What will a politicized census mean to Iraq

Nearly five months passed after the Iraqi parliamentary elections on March 7, 2010 and the new government is still not formed. While there is a lot of political activity and negotiations between the biggest parties, but “everything..suggests that a solution could still be a long way off”. There are also frequent statements coming from the ministry of planning with details and reminders about an impending general census in October of this year, tacitly anticipating the continuation of the incumbent government until then. The most recent report “confirmed” that the total change in population is no more than 5% for most provinces of Iraq, and that the reason for postponement of the last two intended dates was fear of politicizing the process, which begs the question: What happened since then to make us believe politicizing will not happen this time around? The politicizing of the March elections from debaathification to the Supreme Court interpretation of article 79 confirms rather than reduces the fear of politicizing the process.

There isn’t much in a process of census that can be politicized except manipulating the form and excluding legitimate Iraqis. The non-Kurdish minorities of Karkuk already voiced their concern from manipulation and exclusion. The rest of Iraq and expats are more concerned about the formation of the government but there is no denying that a government run census carries with it the current government’s credibility, which is very low. The risk is people with sympathies for the opposition, especially expats and internal refugees, could be intimidated because the information of their whereabouts can be leaked to militias. On a personal level I visited Iraq last year, the most memorable events were the exchanges at the numerous check point when the guard asks the driver if there were any “mubaadeen” or unofficial exiles among the passengers, these are numerous Iraqi citizens who were unofficially “asked” to leave their homes for political or sectarian reasons and therefore may not participate in a government run census. The exchanges showed me that the main purpose of the checkpoints is to intimidate and capture the exiles, not the terrorists, with their dysfunctional bomb detectors. The census management by the UN is necessary to include all Iraqis.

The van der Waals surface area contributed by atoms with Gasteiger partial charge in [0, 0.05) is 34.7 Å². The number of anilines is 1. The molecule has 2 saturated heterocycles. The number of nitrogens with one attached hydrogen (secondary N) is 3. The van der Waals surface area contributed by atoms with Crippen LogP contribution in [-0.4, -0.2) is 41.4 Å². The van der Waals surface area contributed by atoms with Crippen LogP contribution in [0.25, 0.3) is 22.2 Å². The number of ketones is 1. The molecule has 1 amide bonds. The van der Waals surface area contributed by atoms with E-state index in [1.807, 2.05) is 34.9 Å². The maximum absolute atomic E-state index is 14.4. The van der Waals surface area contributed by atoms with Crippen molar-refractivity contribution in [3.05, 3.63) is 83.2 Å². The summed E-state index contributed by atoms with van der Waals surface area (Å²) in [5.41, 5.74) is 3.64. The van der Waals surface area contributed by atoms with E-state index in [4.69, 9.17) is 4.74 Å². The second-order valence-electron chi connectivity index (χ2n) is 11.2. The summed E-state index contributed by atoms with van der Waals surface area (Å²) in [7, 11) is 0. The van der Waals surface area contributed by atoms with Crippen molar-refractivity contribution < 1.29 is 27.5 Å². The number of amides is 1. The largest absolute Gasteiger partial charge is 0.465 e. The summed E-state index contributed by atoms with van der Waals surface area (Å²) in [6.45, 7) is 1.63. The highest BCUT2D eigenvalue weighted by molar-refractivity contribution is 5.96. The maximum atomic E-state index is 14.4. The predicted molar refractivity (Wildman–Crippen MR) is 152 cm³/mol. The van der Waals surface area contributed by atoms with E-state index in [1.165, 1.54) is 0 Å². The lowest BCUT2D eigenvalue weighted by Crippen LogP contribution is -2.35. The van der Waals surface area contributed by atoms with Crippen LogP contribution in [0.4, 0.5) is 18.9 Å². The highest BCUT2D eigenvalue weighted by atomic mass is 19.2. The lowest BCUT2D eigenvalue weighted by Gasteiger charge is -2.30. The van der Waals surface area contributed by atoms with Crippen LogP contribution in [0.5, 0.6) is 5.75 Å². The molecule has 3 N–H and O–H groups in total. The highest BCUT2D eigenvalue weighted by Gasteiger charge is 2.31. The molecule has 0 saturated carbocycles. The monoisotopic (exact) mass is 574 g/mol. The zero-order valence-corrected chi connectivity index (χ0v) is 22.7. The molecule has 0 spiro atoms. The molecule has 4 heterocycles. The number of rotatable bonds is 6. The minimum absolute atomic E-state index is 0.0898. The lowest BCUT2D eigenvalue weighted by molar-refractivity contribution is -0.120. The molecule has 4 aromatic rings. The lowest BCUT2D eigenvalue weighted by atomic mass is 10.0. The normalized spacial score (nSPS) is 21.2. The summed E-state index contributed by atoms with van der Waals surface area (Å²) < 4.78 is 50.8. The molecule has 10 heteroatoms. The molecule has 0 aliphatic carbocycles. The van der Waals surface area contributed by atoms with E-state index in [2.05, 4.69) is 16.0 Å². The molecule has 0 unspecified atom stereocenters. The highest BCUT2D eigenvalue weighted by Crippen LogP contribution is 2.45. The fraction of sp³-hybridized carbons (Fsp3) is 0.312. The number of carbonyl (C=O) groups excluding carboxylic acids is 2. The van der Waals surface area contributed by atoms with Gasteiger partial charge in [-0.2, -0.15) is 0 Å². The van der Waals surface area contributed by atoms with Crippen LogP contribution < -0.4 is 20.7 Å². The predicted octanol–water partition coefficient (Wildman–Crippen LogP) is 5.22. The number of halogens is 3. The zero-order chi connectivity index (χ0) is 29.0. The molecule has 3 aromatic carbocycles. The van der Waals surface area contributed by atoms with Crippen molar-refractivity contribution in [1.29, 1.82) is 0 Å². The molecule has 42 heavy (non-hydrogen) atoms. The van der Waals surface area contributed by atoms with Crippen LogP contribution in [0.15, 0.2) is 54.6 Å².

There is recent news about calls for short-term intervention by the UN in order to settle the peaceful transition of power; this is totally different from what is called for here. Such intervention may or may not be supported by existing legal mechanisms, could backfire and possibly will harm the parties it is meant to help, but the damage to the security of Iraq and the region from a census with wide exclusions will be more permanent, more difficult to reverse than a protracted conflict over power transition. In all cases the UN’s involvement should be based on crystal clear mandate, not contravene the constitution or sovereignty of Iraq and should not appear to be long term or on behalf of a particular internal or external party. We call for the UN to declare its willingness to supervise census and the elections directly if asked to do so by the GOI or by Security Council resolution, such declaration will offer the negotiating parties and the Iraqi public the opportunity to discuss such action in advance and to assess the costs and consequences in an open manner.

A politicized census run by the current Government of Iraq means that many Iraqis will not be counted either by fear or by politically motivated exclusion, this will create a security and humanitarian situation in the region and will absolve the government of Iraq of its responsibilities towards its uncounted citizens, and will infringe on their human rights as recognized by the UN charter.

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